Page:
Overview -- Powered by quantum dot technology, the Samsung 2018 Q9F QLED 4K Ultra HD TV boasts Full Array Local Dimming, support for standard HDR10 and the new dynamic HDR10+ format, P3 wide color gamut coverage, and robust smart TV capabilities with Bixby Voice control. The results? A genuine flagship LCD display with incredible black levels and some of the industry's leading color and brightness performance.
With that said, blacks still can't quite reach the pixel-level precision of OLED tech, Dolby Vision support is sadly missing, and the price is definitely on the steep side. Likewise, my initial review unit had a seemingly isolated defect that caused signal issues with 4K devices, though Samsung sent a replacement TV that worked just fine.
But all minor caveats aside, when it comes to picture quality, this is one of, if not the, most impressive LCD display I've ever seen, arguably offering even better overall 4K HDR performance than an OLED set.
Basically, if you have the cash and want the absolute best that LCD tech has to offer, then the Q9 is Highly Recommended.
When shopping for a new TV, users typically have a few different price and performance tiers to select from. An entry level set will get you basic specs for a budget-friendly price, a mid-range model will step things up with a few extra features for some added cost, and a true flagship unit will provide the absolute best a manufacturer has to offer for an appropriately premium fee.
Samsung's new 2018 Q9 QLED 4K HDR Ultra HD TV definitely falls into that latter category, cementing itself as one of the year's absolute top display offerings. Blending all of the latest and greatest LCD picture quality advancements with all of the latest and greatest smart TV bells and whistles, the high-end display pulls no punches when it comes to HDR performance and lifestyle perks.
And though leading OLED sets might have an edge in certain departments, the Q9 proves that LCD panel technology still has a lot to offer in the 4K generation, outputting nits so high you might end up reaching for your sunglasses.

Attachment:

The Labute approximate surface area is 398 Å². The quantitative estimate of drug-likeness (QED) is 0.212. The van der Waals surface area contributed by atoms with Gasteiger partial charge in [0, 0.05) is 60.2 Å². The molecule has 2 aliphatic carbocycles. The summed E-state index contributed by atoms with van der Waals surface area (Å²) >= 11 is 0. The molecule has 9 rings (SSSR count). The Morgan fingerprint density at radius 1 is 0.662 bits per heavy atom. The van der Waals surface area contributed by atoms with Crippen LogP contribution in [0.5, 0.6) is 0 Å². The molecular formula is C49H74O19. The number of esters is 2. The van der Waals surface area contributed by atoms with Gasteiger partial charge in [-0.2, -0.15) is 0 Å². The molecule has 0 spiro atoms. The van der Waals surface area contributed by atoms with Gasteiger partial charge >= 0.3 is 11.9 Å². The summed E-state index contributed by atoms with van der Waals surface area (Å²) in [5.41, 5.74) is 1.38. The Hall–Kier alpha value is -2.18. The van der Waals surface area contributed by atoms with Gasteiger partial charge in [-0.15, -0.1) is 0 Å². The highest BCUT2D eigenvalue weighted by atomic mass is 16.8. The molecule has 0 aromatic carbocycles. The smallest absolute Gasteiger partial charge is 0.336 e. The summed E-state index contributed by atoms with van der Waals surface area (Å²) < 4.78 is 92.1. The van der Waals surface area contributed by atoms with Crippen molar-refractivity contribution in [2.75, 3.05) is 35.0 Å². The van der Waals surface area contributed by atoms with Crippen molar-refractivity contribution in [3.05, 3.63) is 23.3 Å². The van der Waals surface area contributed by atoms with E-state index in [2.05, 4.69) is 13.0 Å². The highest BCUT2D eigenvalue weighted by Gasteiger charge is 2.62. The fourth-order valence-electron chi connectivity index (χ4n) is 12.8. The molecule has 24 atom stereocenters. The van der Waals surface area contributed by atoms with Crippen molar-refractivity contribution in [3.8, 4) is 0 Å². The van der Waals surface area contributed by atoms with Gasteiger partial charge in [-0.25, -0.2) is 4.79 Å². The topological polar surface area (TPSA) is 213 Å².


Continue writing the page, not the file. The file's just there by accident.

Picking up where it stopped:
The 2018 Q9FN QLED 4K HDR Ultra HD TV is currently available in 65-inch and 75-inch screen sizes in the US. The 65-inch model received for this review uses a VA LCD LED panel with a 16:9 aspect ratio, an Ultra HD resolution of 3840x2160, a 120Hz native refresh rate, and Ultra HD Premium Certification. In addition, the panel features full array local dimming and uses quantum dot technology to support the wide DCI-P3 color gamut with 100% color volume. HDR10 and HLG high dynamic range playback capabilities are included as well, along with support for the new dynamic HDR10+ format.
From a design perspective, this is a rather handsome display, offering an appropriately premium look with a midnight black color scheme, a nearly bezel-free construction, a nice textured look on the back panel, and a very thin screen profile of about 1.5-inches. A black metal stand is included as well with a cool industrial look, but while I mostly prefer this style to the increasingly common left and right leg design, the unique form factor here might make it a little tricky for users who want to position a sound bar in front of the TV.
With the stand attached, the TV measures 57.1"W x 34.1"H x 14.4"D, and weighs 62.8 lb. The panel itself only features a single connection port on the back for the TV's proprietary slim One Connect cable. Wall mounting options are also supported as well, including Samsung's No Gap Wall Mount.
Meanwhile, all of the Q9's remaining inputs and outputs are housed on a separate One Connect Box. The unit measures about 15.4" x 5.2" x 2.6" and includes four HDMI ports (one with ARC), three UBS ports, an Ethernet jack, OTA support via an RF In for digital antennas, a digital optical audio out, and a power connection.
Under the hood, the display is powered by a quad-core processor and uses Samsung's Smart Hub platform fueled by the Tizen OS. Wi-Fi and Bluetooth wireless connectivity are included as well. In addition, the package also comes with a stylish silver metal OneRemote with Bixby voice control and a simplified yet functional button layout.
And though most buyers who are going to shell out over $3,000 for a TV will likely have a separate surround system ready to go, the display does include integrated 60W 4.2 channel speakers. They sound pretty decent for TV audio and get the job done for casual listening, but definitely carry a tinny quality compared to a full-fledged audio system.
After unpacking the box, initial setup is fairly straightforward but a bit more involved than some other more plug-and-play friendly sets. Users just need to screw the included stand onto the panel, plug the OneConnect cable to the TV's port and separate OneConnect box, plug in the power cable from the OneConnect box, and then connect any other HDMI devices.
Thankfully, should a connection hiccup like this occur, users can simply complete the setup process using the TV's OneRemote. After selecting the language, entering in my Wi-Fi info, accepting more Terms & Services, and adding apps to the SmartHub menu, the initial setup was at last complete.
For review purposes, I primarily used an Onkyo TX-NR555 AV receiver connected to the display's HDMI ARC (audio return channel) input, allowing the receiver to pass-through full bandwidth 4K Ultra HD HDR content to the screen and the display to transmit audio from its apps to the receiver. In addition, I also swapped in a Pioneer VSX-933 receiver for part of my testing as well.